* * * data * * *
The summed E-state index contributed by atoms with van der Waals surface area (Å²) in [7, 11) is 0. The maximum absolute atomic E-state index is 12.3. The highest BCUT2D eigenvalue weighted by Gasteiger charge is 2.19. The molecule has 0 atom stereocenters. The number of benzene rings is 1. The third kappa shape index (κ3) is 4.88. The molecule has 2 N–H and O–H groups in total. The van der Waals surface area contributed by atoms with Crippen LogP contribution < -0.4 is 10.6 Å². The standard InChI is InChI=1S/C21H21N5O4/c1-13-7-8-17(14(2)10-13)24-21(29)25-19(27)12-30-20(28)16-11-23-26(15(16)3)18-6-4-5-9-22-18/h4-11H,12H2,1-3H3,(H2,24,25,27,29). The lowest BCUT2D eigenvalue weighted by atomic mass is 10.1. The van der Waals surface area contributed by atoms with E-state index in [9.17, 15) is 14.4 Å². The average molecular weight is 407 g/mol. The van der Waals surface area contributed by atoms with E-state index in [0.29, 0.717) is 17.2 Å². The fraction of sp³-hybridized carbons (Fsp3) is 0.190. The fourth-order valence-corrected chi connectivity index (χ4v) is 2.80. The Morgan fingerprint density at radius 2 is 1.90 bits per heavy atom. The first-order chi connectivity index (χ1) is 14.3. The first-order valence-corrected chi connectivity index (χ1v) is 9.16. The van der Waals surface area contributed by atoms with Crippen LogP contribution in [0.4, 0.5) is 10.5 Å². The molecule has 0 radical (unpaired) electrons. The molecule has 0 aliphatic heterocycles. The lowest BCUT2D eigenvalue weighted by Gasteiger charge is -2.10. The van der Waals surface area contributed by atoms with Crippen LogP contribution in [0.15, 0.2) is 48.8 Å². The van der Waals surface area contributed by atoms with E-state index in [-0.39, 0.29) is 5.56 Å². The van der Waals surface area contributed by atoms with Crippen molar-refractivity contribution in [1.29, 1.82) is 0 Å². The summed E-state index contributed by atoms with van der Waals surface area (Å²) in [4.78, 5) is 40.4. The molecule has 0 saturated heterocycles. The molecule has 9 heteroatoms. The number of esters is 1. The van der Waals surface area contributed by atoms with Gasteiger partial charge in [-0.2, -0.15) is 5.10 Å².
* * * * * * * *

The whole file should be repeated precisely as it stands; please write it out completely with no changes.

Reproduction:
The summed E-state index contributed by atoms with van der Waals surface area (Å²) in [7, 11) is 0. The maximum absolute atomic E-state index is 12.3. The highest BCUT2D eigenvalue weighted by Gasteiger charge is 2.19. The molecule has 0 atom stereocenters. The number of benzene rings is 1. The third kappa shape index (κ3) is 4.88. The molecule has 2 N–H and O–H groups in total. The van der Waals surface area contributed by atoms with Crippen LogP contribution < -0.4 is 10.6 Å². The standard InChI is InChI=1S/C21H21N5O4/c1-13-7-8-17(14(2)10-13)24-21(29)25-19(27)12-30-20(28)16-11-23-26(15(16)3)18-6-4-5-9-22-18/h4-11H,12H2,1-3H3,(H2,24,25,27,29). The lowest BCUT2D eigenvalue weighted by atomic mass is 10.1. The van der Waals surface area contributed by atoms with E-state index in [9.17, 15) is 14.4 Å². The average molecular weight is 407 g/mol. The van der Waals surface area contributed by atoms with E-state index in [0.29, 0.717) is 17.2 Å². The fraction of sp³-hybridized carbons (Fsp3) is 0.190. The fourth-order valence-corrected chi connectivity index (χ4v) is 2.80. The Morgan fingerprint density at radius 2 is 1.90 bits per heavy atom. The first-order chi connectivity index (χ1) is 14.3. The first-order valence-corrected chi connectivity index (χ1v) is 9.16. The van der Waals surface area contributed by atoms with Crippen LogP contribution in [0.4, 0.5) is 10.5 Å². The molecule has 0 radical (unpaired) electrons. The molecule has 0 aliphatic heterocycles. The lowest BCUT2D eigenvalue weighted by Gasteiger charge is -2.10. The van der Waals surface area contributed by atoms with Crippen LogP contribution in [0.15, 0.2) is 48.8 Å². The van der Waals surface area contributed by atoms with E-state index in [-0.39, 0.29) is 5.56 Å². The van der Waals surface area contributed by atoms with Crippen molar-refractivity contribution in [1.29, 1.82) is 0 Å². The summed E-state index contributed by atoms with van der Waals surface area (Å²) in [4.78, 5) is 40.4. The molecule has 0 saturated heterocycles. The molecule has 9 heteroatoms. The number of esters is 1. The van der Waals surface area contributed by atoms with Gasteiger partial charge in [-0.2, -0.15) is 5.10 Å².